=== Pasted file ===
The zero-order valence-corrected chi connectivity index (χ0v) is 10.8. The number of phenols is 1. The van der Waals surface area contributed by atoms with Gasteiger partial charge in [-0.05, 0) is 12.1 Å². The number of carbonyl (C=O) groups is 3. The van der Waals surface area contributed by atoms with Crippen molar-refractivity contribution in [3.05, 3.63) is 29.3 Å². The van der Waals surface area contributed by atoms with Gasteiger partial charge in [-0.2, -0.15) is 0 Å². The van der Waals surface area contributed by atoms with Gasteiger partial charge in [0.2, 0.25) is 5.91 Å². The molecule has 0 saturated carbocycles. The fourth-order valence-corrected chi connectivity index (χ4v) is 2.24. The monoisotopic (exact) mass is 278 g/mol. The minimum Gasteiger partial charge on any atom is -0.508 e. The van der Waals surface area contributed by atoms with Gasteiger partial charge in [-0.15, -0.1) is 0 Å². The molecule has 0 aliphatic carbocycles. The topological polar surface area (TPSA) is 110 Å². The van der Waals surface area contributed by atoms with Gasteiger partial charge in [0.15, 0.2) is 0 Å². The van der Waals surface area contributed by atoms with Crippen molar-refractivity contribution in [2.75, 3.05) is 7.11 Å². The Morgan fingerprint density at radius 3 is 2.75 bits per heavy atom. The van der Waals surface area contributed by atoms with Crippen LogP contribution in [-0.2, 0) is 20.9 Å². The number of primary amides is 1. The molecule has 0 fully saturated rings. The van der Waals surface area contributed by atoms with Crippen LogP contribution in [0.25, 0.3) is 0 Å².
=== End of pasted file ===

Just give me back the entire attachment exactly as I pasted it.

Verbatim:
The zero-order valence-corrected chi connectivity index (χ0v) is 10.8. The number of phenols is 1. The van der Waals surface area contributed by atoms with Gasteiger partial charge in [-0.05, 0) is 12.1 Å². The number of carbonyl (C=O) groups is 3. The van der Waals surface area contributed by atoms with Crippen molar-refractivity contribution in [3.05, 3.63) is 29.3 Å². The van der Waals surface area contributed by atoms with Gasteiger partial charge in [-0.2, -0.15) is 0 Å². The van der Waals surface area contributed by atoms with Gasteiger partial charge in [0.2, 0.25) is 5.91 Å². The molecule has 0 saturated carbocycles. The fourth-order valence-corrected chi connectivity index (χ4v) is 2.24. The monoisotopic (exact) mass is 278 g/mol. The minimum Gasteiger partial charge on any atom is -0.508 e. The van der Waals surface area contributed by atoms with Gasteiger partial charge in [-0.15, -0.1) is 0 Å². The molecule has 0 aliphatic carbocycles. The topological polar surface area (TPSA) is 110 Å². The van der Waals surface area contributed by atoms with Gasteiger partial charge in [0.15, 0.2) is 0 Å². The van der Waals surface area contributed by atoms with Crippen molar-refractivity contribution in [2.75, 3.05) is 7.11 Å². The Morgan fingerprint density at radius 3 is 2.75 bits per heavy atom. The van der Waals surface area contributed by atoms with Crippen LogP contribution in [-0.2, 0) is 20.9 Å². The number of primary amides is 1. The molecule has 0 fully saturated rings. The van der Waals surface area contributed by atoms with Crippen LogP contribution in [0.25, 0.3) is 0 Å².